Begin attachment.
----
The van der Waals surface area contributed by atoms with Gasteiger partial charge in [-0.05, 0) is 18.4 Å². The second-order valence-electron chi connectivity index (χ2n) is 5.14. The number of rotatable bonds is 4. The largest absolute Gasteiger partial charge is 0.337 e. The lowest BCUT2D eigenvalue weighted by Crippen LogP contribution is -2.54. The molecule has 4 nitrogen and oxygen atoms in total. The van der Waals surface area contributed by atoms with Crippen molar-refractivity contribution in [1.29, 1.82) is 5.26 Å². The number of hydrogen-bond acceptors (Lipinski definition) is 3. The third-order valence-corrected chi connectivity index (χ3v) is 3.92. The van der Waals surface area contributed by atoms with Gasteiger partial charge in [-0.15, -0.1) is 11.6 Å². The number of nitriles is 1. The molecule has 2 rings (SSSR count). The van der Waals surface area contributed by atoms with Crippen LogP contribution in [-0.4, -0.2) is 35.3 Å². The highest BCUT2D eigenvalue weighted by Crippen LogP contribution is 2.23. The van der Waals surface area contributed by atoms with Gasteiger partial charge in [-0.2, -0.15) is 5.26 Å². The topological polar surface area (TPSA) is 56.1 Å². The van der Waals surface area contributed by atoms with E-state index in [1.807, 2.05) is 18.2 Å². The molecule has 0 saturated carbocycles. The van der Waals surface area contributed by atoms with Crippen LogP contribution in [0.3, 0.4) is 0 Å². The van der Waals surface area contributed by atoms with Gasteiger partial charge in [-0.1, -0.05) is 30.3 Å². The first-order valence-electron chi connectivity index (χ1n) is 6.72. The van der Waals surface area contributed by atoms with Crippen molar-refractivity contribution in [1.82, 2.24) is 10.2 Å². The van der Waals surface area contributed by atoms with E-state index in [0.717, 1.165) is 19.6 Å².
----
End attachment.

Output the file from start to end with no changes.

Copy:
The van der Waals surface area contributed by atoms with Gasteiger partial charge in [-0.05, 0) is 18.4 Å². The second-order valence-electron chi connectivity index (χ2n) is 5.14. The number of rotatable bonds is 4. The largest absolute Gasteiger partial charge is 0.337 e. The lowest BCUT2D eigenvalue weighted by Crippen LogP contribution is -2.54. The molecule has 4 nitrogen and oxygen atoms in total. The van der Waals surface area contributed by atoms with Crippen molar-refractivity contribution in [1.29, 1.82) is 5.26 Å². The number of hydrogen-bond acceptors (Lipinski definition) is 3. The third-order valence-corrected chi connectivity index (χ3v) is 3.92. The van der Waals surface area contributed by atoms with Gasteiger partial charge in [-0.15, -0.1) is 11.6 Å². The number of nitriles is 1. The molecule has 2 rings (SSSR count). The van der Waals surface area contributed by atoms with Crippen LogP contribution in [-0.4, -0.2) is 35.3 Å². The highest BCUT2D eigenvalue weighted by Crippen LogP contribution is 2.23. The van der Waals surface area contributed by atoms with Gasteiger partial charge in [-0.2, -0.15) is 5.26 Å². The topological polar surface area (TPSA) is 56.1 Å². The van der Waals surface area contributed by atoms with E-state index in [1.807, 2.05) is 18.2 Å². The molecule has 0 saturated carbocycles. The van der Waals surface area contributed by atoms with Crippen LogP contribution in [0.3, 0.4) is 0 Å². The van der Waals surface area contributed by atoms with Gasteiger partial charge in [-0.1, -0.05) is 30.3 Å². The first-order valence-electron chi connectivity index (χ1n) is 6.72. The van der Waals surface area contributed by atoms with Crippen molar-refractivity contribution in [1.82, 2.24) is 10.2 Å². The van der Waals surface area contributed by atoms with E-state index in [0.717, 1.165) is 19.6 Å².